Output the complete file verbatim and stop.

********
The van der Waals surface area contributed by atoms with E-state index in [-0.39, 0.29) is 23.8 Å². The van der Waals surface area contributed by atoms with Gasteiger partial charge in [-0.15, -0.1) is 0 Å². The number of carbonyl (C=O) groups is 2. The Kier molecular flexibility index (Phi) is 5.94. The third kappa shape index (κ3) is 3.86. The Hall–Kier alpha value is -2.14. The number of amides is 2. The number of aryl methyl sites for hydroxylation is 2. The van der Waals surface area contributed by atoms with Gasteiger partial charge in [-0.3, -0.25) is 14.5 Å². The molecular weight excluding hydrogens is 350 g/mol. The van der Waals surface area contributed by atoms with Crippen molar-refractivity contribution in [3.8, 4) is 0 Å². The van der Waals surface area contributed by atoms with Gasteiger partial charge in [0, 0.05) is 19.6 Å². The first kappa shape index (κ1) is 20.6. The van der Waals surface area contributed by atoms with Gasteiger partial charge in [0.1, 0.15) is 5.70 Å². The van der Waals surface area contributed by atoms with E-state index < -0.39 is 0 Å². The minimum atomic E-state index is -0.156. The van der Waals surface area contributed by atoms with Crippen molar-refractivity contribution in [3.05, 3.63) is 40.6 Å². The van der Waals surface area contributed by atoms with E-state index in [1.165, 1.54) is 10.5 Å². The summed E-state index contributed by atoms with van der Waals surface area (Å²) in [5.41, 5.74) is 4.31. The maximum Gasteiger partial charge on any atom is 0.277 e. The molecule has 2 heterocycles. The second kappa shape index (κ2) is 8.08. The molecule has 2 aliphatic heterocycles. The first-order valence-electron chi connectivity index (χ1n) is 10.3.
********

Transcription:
The van der Waals surface area contributed by atoms with E-state index in [-0.39, 0.29) is 23.8 Å². The van der Waals surface area contributed by atoms with Gasteiger partial charge in [-0.15, -0.1) is 0 Å². The number of carbonyl (C=O) groups is 2. The Kier molecular flexibility index (Phi) is 5.94. The third kappa shape index (κ3) is 3.86. The Hall–Kier alpha value is -2.14. The number of amides is 2. The number of aryl methyl sites for hydroxylation is 2. The van der Waals surface area contributed by atoms with Gasteiger partial charge in [-0.3, -0.25) is 14.5 Å². The molecular weight excluding hydrogens is 350 g/mol. The van der Waals surface area contributed by atoms with Crippen molar-refractivity contribution in [3.8, 4) is 0 Å². The van der Waals surface area contributed by atoms with Gasteiger partial charge in [0, 0.05) is 19.6 Å². The first kappa shape index (κ1) is 20.6. The van der Waals surface area contributed by atoms with Gasteiger partial charge in [0.1, 0.15) is 5.70 Å². The van der Waals surface area contributed by atoms with E-state index < -0.39 is 0 Å². The minimum atomic E-state index is -0.156. The van der Waals surface area contributed by atoms with Crippen molar-refractivity contribution in [3.05, 3.63) is 40.6 Å². The van der Waals surface area contributed by atoms with E-state index in [1.165, 1.54) is 10.5 Å². The summed E-state index contributed by atoms with van der Waals surface area (Å²) in [5.41, 5.74) is 4.31. The maximum Gasteiger partial charge on any atom is 0.277 e. The molecule has 2 heterocycles. The second kappa shape index (κ2) is 8.08. The molecule has 2 aliphatic heterocycles. The first-order valence-electron chi connectivity index (χ1n) is 10.3.